Just because I can do a thing one day, that doesn’t mean I will be able to do the same thing the next day or next week. I may be able to take that walk after dinner on a warm July evening; the next day or even the in the next hour I may not be able to walk to the fridge to get a cold drink because my muscles have begun to cramp and lock up or spasm uncontrollably. There are those who say “but you did that yesterday!” “What is your problem today?” The hurt I experience at those words scars me so deeply that I have let my family and friends down again; and still they don’t understand.

On a brighter side I want you to know that I still have my sense of humour. If you take the time to spend with me you will see that. I love to tell that joke to make another’s face light up and smile at my wit. I am fun to be with if you will spend the time with me on my own playing field; is this too much to ask? I want nothing more than to be a part of your life. I have found that I can be a strong friend in many ways. I am your friend, your supporter and many times I will be the one to do the research for your latest project; many times I will be your biggest fan and the world will know how proud I am at your accomplishments and how honored I am to have you in my life.

All I ask is that you become educated about Fibromyalgia. I am someone in your life that suffers from Fibromyalgia. You may think you know everything there is to know about it, but there is more information out there than you think. It is more complicated then you think, and it is more life changing then you think.

Lend a helping hand. If you want to be helpful to someone with Fibromyalgia, just ask what you can do. Be flexible with invitations and plans that you have made. Understand that sometimes the pain of Fibromyalgia is overwhelming. Be active. Accompany them to a doctor’s appointment and take an active interest in their treatment. You can take notes at the doctor’s office and then review your notes together at home. Don’t take things personally. Some people with Fibromyalgia suffer from sudden mood changes. Try not to take these mood swings personally as they are part of the syndrome.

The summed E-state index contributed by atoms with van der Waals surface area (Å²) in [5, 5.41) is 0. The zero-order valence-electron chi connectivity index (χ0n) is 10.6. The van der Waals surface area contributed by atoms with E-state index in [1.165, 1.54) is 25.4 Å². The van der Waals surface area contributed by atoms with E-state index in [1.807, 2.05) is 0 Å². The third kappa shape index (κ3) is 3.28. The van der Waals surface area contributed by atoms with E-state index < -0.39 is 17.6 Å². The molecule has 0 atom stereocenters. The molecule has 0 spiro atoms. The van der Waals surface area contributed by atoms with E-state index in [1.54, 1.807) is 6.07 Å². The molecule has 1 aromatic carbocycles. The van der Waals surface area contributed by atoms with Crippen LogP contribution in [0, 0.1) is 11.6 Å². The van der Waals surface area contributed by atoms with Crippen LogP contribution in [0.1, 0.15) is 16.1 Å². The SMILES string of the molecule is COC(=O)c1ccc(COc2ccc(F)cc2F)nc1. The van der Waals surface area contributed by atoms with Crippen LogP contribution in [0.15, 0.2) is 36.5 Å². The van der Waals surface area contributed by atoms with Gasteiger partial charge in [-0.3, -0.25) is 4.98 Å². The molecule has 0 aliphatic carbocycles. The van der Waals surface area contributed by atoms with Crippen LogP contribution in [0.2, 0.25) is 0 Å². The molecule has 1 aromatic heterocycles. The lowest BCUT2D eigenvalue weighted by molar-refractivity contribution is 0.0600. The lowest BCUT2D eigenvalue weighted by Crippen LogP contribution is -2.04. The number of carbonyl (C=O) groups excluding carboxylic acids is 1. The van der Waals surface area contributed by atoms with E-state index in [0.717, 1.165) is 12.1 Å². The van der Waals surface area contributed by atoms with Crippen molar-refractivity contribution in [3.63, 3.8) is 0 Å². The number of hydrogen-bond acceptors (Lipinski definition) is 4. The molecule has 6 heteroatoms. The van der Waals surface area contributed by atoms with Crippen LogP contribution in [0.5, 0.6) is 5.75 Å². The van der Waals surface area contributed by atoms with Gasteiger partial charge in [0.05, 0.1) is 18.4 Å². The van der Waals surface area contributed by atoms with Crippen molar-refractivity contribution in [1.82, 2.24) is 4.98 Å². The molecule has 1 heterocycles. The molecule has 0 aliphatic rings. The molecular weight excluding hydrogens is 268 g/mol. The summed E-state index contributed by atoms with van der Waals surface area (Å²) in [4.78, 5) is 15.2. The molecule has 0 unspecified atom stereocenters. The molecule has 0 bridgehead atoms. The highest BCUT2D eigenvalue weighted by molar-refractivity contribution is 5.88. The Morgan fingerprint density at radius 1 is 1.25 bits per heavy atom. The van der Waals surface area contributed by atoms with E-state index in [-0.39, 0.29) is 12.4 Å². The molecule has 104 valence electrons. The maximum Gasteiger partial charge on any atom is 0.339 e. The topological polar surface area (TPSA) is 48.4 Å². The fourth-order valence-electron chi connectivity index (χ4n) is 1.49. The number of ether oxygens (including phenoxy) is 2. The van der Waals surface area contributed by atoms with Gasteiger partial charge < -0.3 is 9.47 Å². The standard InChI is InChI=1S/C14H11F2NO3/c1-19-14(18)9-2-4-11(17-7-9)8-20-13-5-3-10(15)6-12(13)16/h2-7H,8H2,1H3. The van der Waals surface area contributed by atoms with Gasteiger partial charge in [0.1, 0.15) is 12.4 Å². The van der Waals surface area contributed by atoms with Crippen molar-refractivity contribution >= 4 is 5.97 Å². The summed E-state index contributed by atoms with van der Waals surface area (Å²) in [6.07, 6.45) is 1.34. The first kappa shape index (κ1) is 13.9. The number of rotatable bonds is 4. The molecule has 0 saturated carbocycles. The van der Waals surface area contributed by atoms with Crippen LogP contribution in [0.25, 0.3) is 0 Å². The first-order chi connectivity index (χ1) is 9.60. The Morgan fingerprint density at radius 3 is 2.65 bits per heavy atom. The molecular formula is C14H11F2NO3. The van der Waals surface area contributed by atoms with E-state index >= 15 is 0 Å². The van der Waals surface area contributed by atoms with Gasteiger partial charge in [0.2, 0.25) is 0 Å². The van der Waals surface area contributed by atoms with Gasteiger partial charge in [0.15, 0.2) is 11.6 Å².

So you see, you and I are not that much different. I too have hopes, dreams, goals and this demon. Do you have an unseen demon that assaults you and no one else can see? Have you had to fight a fight that crushes you and brings you to your knees? I will be by your side, win or lose, I promise you that; I will be there in ways that I can. I will give all I can as I can, I promise you that. But I have to do this thing my way. Please understand that I am in such a fight myself and I know that I have little hope of a cure or effective treatments, at least right now.

Thank you for spending your time with me today. I hope we can work through this thing, you and me. Please understand that I am just like you.

So I Need You To Please Understand Me

September is Pain Awareness Month

September 15, 2020

In 2001 The American Chronic Pain Association led a coalition of groups to create the first Pain Awareness Month. These iincluded the NAACP, the Endometriosis Association, the American Cancer Society, various nursing organizations and several FM, CFS/ME organizations They assembled under the umbrella of the Partners for Understanding Pain.

This coalition was committed to raising awareness through mass media, public forums, and other sources so that chronic pain may be more readily recognized, better understood without the traditional stigma attached, and more fittingly treated and managed. The partnership, spearheaded by the ACPA, strived to create greater understanding among health care professionals, individuals and families who are struggling with pain management, the business community, legislators, and the general public that pain is a serious public health issue.

Did you know?

• Nearly 100 million Americans experience chronic pain —more than those who have diabetes, heart disease and cancer combined.

• Pain is a warning sign that indicates a problem that needs attention.

• Pain starts in receptor nerve cells located beneath the skin and in organs throughout the body.

• Living with pain can be debilitating and adversely affect everyday life.

Examples of pain include: Arthritis, Degenerative Disc Disease, Headaches & Migraines , Fibromyalgia, Multiple Sclerosis, Ehlers-Danlos Syndrome (EDS), Sickle Cell Disease, Cancer, Phantom Limb Pain and many more.

Chronic Illness Bingo leads to Acceptance

July 27, 2020

This is kinda like the get to know style of bingo, but it’s just for you. Check off what applies to you.

I originally just posted this on my regular social media, but choose to write about here.. The reason I do is the reaction of a friend of mine, Susan.